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Philippe Helluy

4 Software

In my career I developed numerical methods that have been implemented in various software projects.


It is a finite volume software written in C++ for solving the gas-water inside a submarine gas generator. The flow is solved by the finite volume method in axisymmetric geometry with special tricks for handling liquid-gas interface, boundary conditions and local time-stepping (see section 1.2.1 ). The software was sold to DCN (“Direction des Construction Navales”, French navy industry) in 2000.


CM2 is a parallel FORTRAN software for computing 3D multifluid flows. It is used for instance for wave breaking simulations. It contains other models for computing flows with phase transitions, MHD flows with high order local time-stepping.

EOLENS is a modification of CM2 which contains additional k ϵ turbulence models. It was sold in 2006 to the PRINCIPIA company.

4.3 DIWA

DIWA it is a research software for solving Vlasov-Maxwell equations by a Particle-In-Cell (PIC) and a Discontinous Galerkin (DG) methods. It was written with Anaïs Crestetto. It uses the OpenCL library for addressing GPU acceleration. It was used for simulating a medical X-ray generator. The principle is to create a strong electromagnetic field that will extract and accelerate electrons from the cathode. When the electrons hit the anode they produce X-rays. The software was awarded a prize at an AMD OpenCL international competition in 2011.

A video demonstrating the acceleration offered by the GPU, the evolution of the electromagnetic field and electrons can be seen at:


The video was created by using the possibilities of OpenCL to create on the fly OpenGL visualizations (in other words, the video card is computing, creating OpenGL images and capturing itself at the same time !)


CLBUBBLE is also a research OpenCL software. It implemented the method described in [39] for solving gas-liquid compressible flows. A video demonstrating a shock-bubble interaction can be seen at:


For creating a fast video the mesh resolution is rather coarse. It is possible to run CLBUBBLE on much finer meshes and with several GPUs (see section 1.2.1 ).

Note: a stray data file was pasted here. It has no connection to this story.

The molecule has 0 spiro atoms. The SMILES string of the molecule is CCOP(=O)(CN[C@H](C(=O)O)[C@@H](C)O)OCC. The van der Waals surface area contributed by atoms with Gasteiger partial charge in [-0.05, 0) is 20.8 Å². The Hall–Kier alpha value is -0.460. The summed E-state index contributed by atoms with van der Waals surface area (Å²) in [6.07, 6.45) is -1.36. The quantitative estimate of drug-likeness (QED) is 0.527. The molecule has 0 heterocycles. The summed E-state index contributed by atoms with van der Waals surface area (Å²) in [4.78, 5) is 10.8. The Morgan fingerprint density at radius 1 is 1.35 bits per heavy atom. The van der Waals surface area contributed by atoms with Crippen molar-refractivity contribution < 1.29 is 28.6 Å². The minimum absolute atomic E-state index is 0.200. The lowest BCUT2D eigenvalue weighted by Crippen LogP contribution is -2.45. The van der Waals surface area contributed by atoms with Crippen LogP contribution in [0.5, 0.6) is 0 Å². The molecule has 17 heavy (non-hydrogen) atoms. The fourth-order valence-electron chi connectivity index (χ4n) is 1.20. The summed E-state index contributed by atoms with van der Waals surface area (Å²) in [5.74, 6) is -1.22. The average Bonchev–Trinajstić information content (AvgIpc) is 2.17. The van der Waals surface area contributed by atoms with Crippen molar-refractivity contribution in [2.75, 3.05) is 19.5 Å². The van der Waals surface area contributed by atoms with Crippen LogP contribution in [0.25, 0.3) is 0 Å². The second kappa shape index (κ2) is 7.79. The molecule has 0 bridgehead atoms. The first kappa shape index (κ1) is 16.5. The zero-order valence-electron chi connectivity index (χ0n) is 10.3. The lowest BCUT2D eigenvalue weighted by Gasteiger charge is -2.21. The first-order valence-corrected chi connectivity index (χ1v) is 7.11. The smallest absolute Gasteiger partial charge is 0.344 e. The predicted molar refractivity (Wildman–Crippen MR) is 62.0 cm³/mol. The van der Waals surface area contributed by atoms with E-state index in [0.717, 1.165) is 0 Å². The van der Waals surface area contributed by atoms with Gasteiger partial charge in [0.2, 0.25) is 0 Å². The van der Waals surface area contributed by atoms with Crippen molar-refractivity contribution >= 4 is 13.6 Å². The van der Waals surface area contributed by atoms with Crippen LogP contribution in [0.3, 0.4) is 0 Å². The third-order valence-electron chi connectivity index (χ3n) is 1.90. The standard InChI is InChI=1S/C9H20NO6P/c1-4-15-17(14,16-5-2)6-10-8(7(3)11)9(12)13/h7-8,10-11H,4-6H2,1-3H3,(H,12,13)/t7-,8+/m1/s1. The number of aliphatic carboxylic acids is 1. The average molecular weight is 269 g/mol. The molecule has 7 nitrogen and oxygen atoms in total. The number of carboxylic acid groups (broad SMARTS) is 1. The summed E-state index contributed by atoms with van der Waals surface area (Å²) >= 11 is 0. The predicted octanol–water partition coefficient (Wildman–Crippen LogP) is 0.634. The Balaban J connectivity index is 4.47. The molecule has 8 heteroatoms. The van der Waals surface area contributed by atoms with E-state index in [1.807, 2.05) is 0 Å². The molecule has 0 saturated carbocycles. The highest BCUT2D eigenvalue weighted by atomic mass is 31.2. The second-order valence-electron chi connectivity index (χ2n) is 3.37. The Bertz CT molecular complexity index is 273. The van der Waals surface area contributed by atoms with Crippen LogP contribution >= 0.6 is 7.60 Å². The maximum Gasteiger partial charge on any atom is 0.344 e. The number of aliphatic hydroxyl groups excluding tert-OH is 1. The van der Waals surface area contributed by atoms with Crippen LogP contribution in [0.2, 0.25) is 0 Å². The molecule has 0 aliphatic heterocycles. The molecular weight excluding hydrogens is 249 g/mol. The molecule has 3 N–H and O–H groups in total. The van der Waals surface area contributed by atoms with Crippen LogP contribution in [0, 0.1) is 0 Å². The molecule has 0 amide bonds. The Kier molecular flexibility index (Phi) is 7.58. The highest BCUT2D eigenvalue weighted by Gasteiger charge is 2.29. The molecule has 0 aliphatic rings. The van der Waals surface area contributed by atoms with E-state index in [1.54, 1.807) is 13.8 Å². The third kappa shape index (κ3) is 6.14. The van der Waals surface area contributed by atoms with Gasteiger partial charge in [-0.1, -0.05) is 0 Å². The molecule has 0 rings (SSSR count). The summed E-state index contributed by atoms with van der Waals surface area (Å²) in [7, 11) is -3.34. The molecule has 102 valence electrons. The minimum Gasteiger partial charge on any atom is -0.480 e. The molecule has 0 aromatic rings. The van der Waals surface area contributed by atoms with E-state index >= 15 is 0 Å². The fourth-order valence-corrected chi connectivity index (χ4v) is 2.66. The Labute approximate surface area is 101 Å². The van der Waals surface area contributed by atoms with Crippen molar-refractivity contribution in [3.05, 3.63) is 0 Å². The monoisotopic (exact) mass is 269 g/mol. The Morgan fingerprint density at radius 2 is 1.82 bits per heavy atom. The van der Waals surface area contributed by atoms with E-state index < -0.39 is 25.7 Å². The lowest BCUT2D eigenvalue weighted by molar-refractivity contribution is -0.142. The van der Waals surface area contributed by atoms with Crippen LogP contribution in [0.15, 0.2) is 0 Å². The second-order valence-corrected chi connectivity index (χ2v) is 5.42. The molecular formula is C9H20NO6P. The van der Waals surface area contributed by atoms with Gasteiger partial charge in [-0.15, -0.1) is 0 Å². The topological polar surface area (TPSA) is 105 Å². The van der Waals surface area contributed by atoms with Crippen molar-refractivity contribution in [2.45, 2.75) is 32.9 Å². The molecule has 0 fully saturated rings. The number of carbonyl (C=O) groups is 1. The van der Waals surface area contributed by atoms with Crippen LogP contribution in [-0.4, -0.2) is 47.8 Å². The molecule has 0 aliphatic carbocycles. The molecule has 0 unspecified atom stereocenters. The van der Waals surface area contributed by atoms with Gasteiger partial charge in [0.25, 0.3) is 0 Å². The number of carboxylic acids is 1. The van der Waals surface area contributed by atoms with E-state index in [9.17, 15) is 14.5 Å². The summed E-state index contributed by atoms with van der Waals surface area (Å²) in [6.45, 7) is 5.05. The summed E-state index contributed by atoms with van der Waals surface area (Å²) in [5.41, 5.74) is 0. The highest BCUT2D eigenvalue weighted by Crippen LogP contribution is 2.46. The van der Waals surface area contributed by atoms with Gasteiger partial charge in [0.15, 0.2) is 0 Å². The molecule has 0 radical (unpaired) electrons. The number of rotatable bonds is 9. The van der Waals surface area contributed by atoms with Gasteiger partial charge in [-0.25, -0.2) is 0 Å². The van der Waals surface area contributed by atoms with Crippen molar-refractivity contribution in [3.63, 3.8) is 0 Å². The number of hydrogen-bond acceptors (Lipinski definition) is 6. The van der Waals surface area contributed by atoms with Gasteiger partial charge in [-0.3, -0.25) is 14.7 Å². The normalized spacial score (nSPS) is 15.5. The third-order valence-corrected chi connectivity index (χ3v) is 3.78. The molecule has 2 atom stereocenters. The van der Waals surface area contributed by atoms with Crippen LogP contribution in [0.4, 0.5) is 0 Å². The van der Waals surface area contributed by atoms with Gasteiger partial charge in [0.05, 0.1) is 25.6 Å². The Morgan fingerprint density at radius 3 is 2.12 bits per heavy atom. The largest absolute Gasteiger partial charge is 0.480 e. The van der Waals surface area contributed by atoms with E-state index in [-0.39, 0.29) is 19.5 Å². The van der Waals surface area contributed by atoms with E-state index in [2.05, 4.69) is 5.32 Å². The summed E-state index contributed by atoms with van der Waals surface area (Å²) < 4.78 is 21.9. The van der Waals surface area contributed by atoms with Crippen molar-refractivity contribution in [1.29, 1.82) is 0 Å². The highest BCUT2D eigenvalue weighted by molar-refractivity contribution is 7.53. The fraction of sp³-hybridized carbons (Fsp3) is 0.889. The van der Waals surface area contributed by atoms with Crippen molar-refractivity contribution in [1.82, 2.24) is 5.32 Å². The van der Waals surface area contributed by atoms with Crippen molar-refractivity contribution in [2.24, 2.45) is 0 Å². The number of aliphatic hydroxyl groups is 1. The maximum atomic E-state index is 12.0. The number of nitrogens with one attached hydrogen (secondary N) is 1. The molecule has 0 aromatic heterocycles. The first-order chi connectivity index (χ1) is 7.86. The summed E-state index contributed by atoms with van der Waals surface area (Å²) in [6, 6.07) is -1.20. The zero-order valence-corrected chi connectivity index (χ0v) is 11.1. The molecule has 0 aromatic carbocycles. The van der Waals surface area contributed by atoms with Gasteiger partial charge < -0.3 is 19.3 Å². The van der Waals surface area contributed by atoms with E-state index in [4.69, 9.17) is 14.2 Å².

In developing the two previous research programs, we obtain good GPU accelerations. However, in the multi-GPU simulation we realize that it is very important to send the computation and memory transfer tasks in an asynchronous way. In addition, on a supercomputer node it is generally possible to access several GPU and multicore CPU. For efficiency it is thus important to launch operations on both architectures (hybrid computing). It becomes difficult to handle the task dependencies directly and therefore very important to use a runtime system. I decided to use StarPU http://starpu.gforge.inria.fr. StarPU is a runtime system library developed at Inria Bordeaux since 2006. It allows to describing the computational task in a more abstract way. The programmer has to split its simulation into several computation tasks. For each task he describes the data dependency: read, write or read/write mode. This is the dataflow paradigm. Each task can be programmed in several different ways (CPU, GPU, CUDA, OpenCL, etc.). The tasks are submitted in a correct order to StarPU. The runtime system then distributes them in parallel on the available resources in the most efficient way.

SCHNAPS (“Solveur Conservatif Hyperbolique Non-linéaire Appliqué aux PlaSmas”) is a research software project developed in my team for handling this kind of hybrid computing approach. http://schnaps.gforge.inria.fr. SCHNAPS is a generic solver for conservation laws.

CLAC is an industrial version of SCHNAPS with specific models developed for electromagnetic simulations. It is developed in collaboration with the software company AxesSim in Strasbourg. One of the objectives is to develop numerical tools for simulating electromagnetic objects (antenna, smartphones, captors) near to the human body: http://www.axessim.eu/category/news/